Must See: Platon’s Portraits of Power

20071231_107One of my favorite things from the photo-web-universe is the 2008 interview of portrait photographer Platon from World Press Photo where he describes the circumstances behind one of my favorite portraits of all time: the cover shot of Time Magazine’s Person of the Year Vladimir Putin. The photograph won first prize in portraiture at World Press that year, and the story behind it is amazing for russophiles and to gain huge appreciation for what Platon goes through to get his images. If you haven’t seen or heard it yet, you must go listen. (click on the 2008 tab)
Serbian President Boris Tadic, who Platon 'really connected with'. Platon/The New Yorker.
Jump to today, when a few people alerted me to The New Yorker’s presentation of Platon’s Portraits of Power. Each image of a world leader, taken in a five-day period at the UN this September, is accompanied by audio of Platon talking about the photograph, the situation, the person sitting.
Intimidating entourage-leading Libyan 'Leader of the Revolution' Muammar Quaddafi. Platon/The New Yorker.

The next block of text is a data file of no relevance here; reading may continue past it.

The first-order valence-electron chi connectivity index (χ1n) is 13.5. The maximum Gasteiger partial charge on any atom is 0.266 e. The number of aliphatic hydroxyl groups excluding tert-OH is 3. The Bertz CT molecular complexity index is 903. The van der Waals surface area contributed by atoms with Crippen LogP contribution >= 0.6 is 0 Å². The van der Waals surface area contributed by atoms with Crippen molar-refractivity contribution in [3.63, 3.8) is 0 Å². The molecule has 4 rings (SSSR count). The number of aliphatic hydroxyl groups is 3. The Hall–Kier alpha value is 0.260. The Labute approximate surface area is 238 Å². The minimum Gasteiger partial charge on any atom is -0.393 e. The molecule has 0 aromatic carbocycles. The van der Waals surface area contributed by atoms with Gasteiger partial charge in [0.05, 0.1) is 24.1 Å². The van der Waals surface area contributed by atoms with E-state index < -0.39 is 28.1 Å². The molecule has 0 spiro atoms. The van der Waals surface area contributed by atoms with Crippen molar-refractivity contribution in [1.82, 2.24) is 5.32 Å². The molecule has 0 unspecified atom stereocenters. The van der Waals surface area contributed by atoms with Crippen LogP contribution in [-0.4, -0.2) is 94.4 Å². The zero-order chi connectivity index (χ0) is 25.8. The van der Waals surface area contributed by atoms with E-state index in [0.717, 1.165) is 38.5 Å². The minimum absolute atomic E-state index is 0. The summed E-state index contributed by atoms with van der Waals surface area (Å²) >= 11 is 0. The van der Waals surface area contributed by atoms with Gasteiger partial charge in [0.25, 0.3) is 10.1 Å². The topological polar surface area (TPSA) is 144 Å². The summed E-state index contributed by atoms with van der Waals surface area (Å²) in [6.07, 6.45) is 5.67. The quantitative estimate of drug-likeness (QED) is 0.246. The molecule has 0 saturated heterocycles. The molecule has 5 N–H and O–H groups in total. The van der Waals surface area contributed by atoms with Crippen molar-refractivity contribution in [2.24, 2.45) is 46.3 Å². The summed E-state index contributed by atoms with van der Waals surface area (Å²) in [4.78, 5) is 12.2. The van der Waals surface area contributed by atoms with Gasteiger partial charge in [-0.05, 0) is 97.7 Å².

It’s rich, inspiring and above all enlightening. You gotta have a look.

3 Responses to “Must See: Platon’s Portraits of Power”

  1. Jeremy M. Lange

    Thanks for the heads up.
    This is amazing

  2. Davin Ellicson

    Yeah, at this year’s Eddie Adams Workshop Platon did the same, telling the story behind each shot in his slideshow. Later, when I was getting coffee at the portfolio reviews (I think Platon was getting tea) I got to speak with him for five minutes. A cool guy!

  3. Anonymous

    what happened to boris’ tuft of black? photoshop?

    nice to know he still drinks tea.(you can take the boy out of the country, but you can’t take the country out of the boy :))

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